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2018 Preview and Assessment

Market valuations are high.  Current consumption is being financed by debt.  The housing data is mildly positive, but has been impacted by “rebuild” issues in the wake of natural disasters.  Corporate balance sheets are strong and laden with cash.  The world’s major economies are doing well and central banks are beginning to tighten policy led by the U.S.’s Fed.  Q4 real GDP growth looks to come in above 3% (third …Read More

The Headlines Say Growth…

The headline numbers, for jobs and GDP, and most of the sentiment indexes, would lead one to conclude that the economy was robust and accelerating. Even the Fed agrees, as they upgraded their view of the economy to one now in “solid” growth mode. The reality is that much of the data was distorted by the hurricane rebuild effort, and Q4 data will also be plagued by distortions due to …Read More

“Normal” – It’s the Opposite of What the Media Says

I hear it every day on the business channels or see it in the business media print: “The economy has to get back to normal.”  But normal means different things to different constituencies.  Wall Street and equity investors certainly don’t want to see the stock market behave normally, if indeed, normal means that PE ratios mean revert and that we have periodic 10%-20% corrections.  Everyone, especially the President, would like …Read More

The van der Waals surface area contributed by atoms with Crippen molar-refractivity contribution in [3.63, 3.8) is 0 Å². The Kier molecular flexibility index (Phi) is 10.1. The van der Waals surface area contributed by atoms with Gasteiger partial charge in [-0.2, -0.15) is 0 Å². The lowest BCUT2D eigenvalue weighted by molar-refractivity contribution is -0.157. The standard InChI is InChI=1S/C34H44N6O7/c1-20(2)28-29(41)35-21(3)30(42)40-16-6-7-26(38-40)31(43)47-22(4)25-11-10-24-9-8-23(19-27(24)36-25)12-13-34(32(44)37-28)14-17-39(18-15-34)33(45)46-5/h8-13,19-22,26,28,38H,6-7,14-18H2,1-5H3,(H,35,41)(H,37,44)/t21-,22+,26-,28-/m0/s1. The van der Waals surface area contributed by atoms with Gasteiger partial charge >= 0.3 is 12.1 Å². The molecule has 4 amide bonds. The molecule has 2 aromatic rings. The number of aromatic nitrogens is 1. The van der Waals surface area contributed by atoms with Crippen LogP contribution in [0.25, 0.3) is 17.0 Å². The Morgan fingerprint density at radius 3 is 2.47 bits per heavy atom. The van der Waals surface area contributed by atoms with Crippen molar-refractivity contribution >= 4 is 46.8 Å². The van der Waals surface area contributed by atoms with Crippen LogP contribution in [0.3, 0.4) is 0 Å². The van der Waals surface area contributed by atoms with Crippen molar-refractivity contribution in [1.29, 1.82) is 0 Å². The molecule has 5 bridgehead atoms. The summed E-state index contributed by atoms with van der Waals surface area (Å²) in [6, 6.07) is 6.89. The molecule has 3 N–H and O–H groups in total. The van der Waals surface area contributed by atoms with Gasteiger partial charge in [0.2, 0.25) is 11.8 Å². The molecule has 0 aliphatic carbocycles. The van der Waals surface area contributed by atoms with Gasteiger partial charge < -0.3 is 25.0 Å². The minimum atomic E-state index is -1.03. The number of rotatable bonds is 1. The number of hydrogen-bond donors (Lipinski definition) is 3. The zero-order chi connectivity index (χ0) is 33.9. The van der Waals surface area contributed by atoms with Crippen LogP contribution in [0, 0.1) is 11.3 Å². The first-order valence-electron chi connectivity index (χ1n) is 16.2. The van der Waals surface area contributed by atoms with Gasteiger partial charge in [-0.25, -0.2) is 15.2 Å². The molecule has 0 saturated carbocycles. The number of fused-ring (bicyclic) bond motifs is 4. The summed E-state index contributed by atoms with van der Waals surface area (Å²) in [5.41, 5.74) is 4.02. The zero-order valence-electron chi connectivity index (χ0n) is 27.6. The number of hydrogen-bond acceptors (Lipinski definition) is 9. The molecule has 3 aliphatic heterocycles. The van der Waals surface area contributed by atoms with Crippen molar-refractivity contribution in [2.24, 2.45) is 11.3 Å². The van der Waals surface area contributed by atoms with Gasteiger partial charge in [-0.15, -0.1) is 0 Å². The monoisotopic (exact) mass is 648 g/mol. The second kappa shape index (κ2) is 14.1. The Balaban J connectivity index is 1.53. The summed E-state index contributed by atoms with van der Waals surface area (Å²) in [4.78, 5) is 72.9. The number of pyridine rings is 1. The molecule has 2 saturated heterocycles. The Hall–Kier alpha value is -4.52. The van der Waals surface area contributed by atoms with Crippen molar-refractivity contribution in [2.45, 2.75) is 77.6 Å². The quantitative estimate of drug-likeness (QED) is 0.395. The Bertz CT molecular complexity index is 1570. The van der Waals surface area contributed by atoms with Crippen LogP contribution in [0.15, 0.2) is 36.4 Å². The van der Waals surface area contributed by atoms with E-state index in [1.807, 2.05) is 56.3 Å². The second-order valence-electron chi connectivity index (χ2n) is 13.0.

Turning a Sow’s Ear into a Silk Purse

It wasn’t a big surprise that Wall Street advanced the narrative that the havoc wreaked by Hurricanes Harvey and Irma is actually a positive for the economy, now aided and abetted by the strangest employment report, perhaps of our lifetimes. (Conveniently ignored is Hurricane Maria, which completely wiped out Puerto Ricco’s economy, Hurricane Nate, and the California Wine Country conflagration.) The Recent Data Let’s begin with the most recent underlying …Read More

Q4: A Look at the Post-Hurricane Economy

As Q3 ended, the economy continued on its tepid growth path.  Unknown is the value of the economic carnage of two hurricanes that hit the mainland and a third that completely devastated Puerto Rico.  The bond and foreign exchange (FX) markets have a sense that all is not well, but, the equity indexes haven’t yet espoused that viewpoint. Meanwhile, at its last convocation in mid-September, the Fed’s Federal Open Market …Read More

Harvey & Irma: Pushing the Economy to the Tipping Point

Hurricane Harvey devastated the Houston area (and economy), and, while Irma could have been much worse, it still left significant destruction in Florida and the southeast.  What we can say for sure is that the monetary impact of Harvey alone would have been the largest natural disaster in U.S. history, and now we must add on the monetary impact of Irma.  And the hurricane season still has another month and …Read More